A former state trooper placed on restricted duty after a
diabetic episode caused her to crash a squad car – and to whom the state
offered three alternative positions - has failed in her bid to sue the Illinois
State Police for discrimination under the Americans with Disabilities Act.
U.S. District Judge Matthew F. Kennelly granted summary
judgment in Case No. 15-C-2131 to the state police, confirming the agency’s
argument that its alternative employment offers satisfied its duties under the
ADA to former trooper Jessica Kirincich.
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According to court documents, the ISP knew when it hired
Kirincich in 2011 that she had Type 1 diabetes. At the time, the diabetes was
well controlled. In late 2012, however, Kirincich had a hypoglycemic episode
while off duty that caused her to lose consciousness. In February of 2013, Kirincich
had another such episode, this time while on duty working the night shift. She purportedly
lost consciousness while driving her squad car, causing her to run a red light,
cross the center line and collide with “several other vehicles at a high rate
of speed,” court documents said. After the crashes brought the car to a halt,
firefighters cut the roof off the car to extricate her and take her to the
After that episode, Kirincich was placed on restricted duty
while doctors and the ISP evaluated her condition. The agency eventually determined
that her condition prevented Kirincich from performing the essential functions
of a state trooper. It notified Kirincich of its finding and presented her with
options that included applying for reassignment to a civilian position.
According to court documents, Kirincich submitted a
reassignment application, but in the application requested not an assignment to
a civilian position, but to continue as a state trooper and work exclusively a
day shift. Both Kirincich and her doctor asserted she could avoid the risk of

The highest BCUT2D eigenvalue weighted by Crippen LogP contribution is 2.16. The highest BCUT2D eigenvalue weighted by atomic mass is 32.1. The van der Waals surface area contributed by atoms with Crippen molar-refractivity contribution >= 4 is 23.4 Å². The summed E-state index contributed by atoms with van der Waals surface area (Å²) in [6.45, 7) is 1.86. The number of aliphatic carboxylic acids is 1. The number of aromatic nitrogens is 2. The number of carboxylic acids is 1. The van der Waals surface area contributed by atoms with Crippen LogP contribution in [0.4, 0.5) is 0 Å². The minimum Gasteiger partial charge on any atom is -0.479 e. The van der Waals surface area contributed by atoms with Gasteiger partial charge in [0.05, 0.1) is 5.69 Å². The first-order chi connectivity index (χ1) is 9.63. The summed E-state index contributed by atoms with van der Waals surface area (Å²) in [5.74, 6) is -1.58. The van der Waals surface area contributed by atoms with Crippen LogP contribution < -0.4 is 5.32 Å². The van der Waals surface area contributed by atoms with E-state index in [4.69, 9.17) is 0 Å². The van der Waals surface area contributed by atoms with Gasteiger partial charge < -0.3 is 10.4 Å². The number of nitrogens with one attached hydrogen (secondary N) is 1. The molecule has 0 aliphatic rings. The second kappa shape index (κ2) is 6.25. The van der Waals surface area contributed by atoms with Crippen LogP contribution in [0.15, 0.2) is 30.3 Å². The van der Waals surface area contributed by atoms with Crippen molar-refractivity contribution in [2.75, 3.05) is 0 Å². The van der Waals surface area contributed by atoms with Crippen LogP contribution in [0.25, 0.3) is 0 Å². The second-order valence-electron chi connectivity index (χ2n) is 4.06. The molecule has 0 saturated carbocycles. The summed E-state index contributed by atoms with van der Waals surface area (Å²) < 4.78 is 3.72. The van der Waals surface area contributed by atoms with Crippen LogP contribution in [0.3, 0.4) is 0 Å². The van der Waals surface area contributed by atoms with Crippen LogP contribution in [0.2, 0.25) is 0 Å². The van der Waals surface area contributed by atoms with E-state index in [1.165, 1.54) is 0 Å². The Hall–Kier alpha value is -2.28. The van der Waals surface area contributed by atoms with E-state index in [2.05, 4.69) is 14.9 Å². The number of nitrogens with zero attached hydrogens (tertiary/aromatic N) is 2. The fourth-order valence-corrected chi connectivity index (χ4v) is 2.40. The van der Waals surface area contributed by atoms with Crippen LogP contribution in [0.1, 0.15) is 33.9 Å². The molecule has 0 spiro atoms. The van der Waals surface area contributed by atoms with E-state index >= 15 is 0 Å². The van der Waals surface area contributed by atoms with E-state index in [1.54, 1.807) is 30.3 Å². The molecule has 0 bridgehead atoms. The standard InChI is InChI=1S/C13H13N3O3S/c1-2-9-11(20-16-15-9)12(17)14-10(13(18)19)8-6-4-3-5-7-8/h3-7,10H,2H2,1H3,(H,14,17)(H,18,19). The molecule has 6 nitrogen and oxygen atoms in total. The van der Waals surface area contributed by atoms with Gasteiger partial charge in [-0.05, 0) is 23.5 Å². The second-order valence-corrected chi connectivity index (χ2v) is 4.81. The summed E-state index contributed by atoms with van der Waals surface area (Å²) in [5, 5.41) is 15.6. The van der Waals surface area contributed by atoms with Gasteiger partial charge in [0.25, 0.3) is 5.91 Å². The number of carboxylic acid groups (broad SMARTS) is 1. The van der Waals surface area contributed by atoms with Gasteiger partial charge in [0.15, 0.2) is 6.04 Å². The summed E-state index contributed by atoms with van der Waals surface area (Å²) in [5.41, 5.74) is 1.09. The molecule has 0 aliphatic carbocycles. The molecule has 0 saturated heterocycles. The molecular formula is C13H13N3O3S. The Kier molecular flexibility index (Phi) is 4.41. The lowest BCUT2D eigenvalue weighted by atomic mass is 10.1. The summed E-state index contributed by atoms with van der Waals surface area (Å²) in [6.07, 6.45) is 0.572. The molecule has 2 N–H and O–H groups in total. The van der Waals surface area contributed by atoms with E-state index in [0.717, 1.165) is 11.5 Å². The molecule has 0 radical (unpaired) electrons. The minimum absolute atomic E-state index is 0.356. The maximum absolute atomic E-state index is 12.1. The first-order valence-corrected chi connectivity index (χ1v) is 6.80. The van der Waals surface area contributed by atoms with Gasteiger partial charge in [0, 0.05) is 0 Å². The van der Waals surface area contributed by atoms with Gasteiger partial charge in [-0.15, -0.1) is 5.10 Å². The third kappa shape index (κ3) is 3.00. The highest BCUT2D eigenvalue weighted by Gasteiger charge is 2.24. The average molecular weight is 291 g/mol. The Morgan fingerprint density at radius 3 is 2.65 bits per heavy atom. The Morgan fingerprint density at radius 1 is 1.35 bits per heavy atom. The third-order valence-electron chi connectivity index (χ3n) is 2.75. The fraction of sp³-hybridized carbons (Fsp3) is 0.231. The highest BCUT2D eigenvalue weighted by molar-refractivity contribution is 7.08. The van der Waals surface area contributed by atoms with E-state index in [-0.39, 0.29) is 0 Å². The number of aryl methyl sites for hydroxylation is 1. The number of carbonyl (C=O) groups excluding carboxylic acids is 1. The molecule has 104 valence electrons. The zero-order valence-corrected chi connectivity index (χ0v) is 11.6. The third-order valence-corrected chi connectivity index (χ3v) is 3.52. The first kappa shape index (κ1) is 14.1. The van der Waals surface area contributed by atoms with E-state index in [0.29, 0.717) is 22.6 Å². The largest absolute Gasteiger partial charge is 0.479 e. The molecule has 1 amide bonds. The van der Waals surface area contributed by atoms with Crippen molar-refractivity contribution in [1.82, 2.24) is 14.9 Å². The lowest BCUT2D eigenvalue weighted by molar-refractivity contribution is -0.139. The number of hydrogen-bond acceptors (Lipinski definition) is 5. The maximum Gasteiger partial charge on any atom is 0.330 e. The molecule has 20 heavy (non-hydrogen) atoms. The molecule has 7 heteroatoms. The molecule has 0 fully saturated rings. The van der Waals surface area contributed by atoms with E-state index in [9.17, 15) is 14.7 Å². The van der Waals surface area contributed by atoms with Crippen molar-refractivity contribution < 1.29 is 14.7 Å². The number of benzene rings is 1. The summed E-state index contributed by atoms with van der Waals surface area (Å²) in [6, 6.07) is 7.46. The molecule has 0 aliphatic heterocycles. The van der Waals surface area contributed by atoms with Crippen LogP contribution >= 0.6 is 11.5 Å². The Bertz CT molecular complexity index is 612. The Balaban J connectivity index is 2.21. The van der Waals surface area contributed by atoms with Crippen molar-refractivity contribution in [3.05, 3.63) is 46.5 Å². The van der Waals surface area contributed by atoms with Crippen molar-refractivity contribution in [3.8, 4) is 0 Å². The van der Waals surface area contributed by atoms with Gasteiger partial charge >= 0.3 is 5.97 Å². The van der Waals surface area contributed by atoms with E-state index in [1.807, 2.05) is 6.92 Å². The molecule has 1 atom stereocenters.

future hypoglycemic episodes if she worked only day shifts.
Kennelly found that the ISP successfully argued that moving
Kirincich to a day shift was not a realistic and reasonable accommodation –
first, because officers are assigned shifts based on an established seniority
system and the ADA does not permit her to “bump” another employee, and second,
because state troopers are required to be available 24 hours for emergency
call-outs, regardless of their assigned shift.
The ISP invited Kirincich to interview for a guard position
at the James R. Thompson building and to interview for an inspector position at
a truck weight stop, both civilian positions that would have allowed her to
work days. She was later offered both jobs and accepted the job at the truck
weight stop. But in completing the transfer paperwork, she took issue with a
form that stated she had resigned from her trooper position, maintaining her
transfer was not a resignation. She did not report for duty on her scheduled
start date; nonetheless, a week later she was offered a position as a criminal
intelligence analyst, which paid significantly more than either the inspector
job or her position as a state trooper. According to court documents, she never
reported for any of the positions she was offered, and instead sued the agency,
arguing that all of the positions being offered amounted to demotions from her
position as a sworn officer.
“A refusal to grant a particular accommodation does not
automatically subject an employer to liability,” Kennelly wrote. “An employer
‘flunk[s] its obligation under the ADA’ when, in the face of a shift transfer
request, it refuses to grant the request and then does nothing to engage in
finding alternative accommodations. …Kirincich may not have been satisfied with
[the offered] alternatives, but that does not make ISP liable.”
Kirincich was represented by attorneys with the firm of
LeonardMeyer LLP, of Chicago.
The ISP was defended by attorney Craig R. Thorstenson, of
Ford & Harrison, of Chicago, and attorney Philip Stephens Holloway, of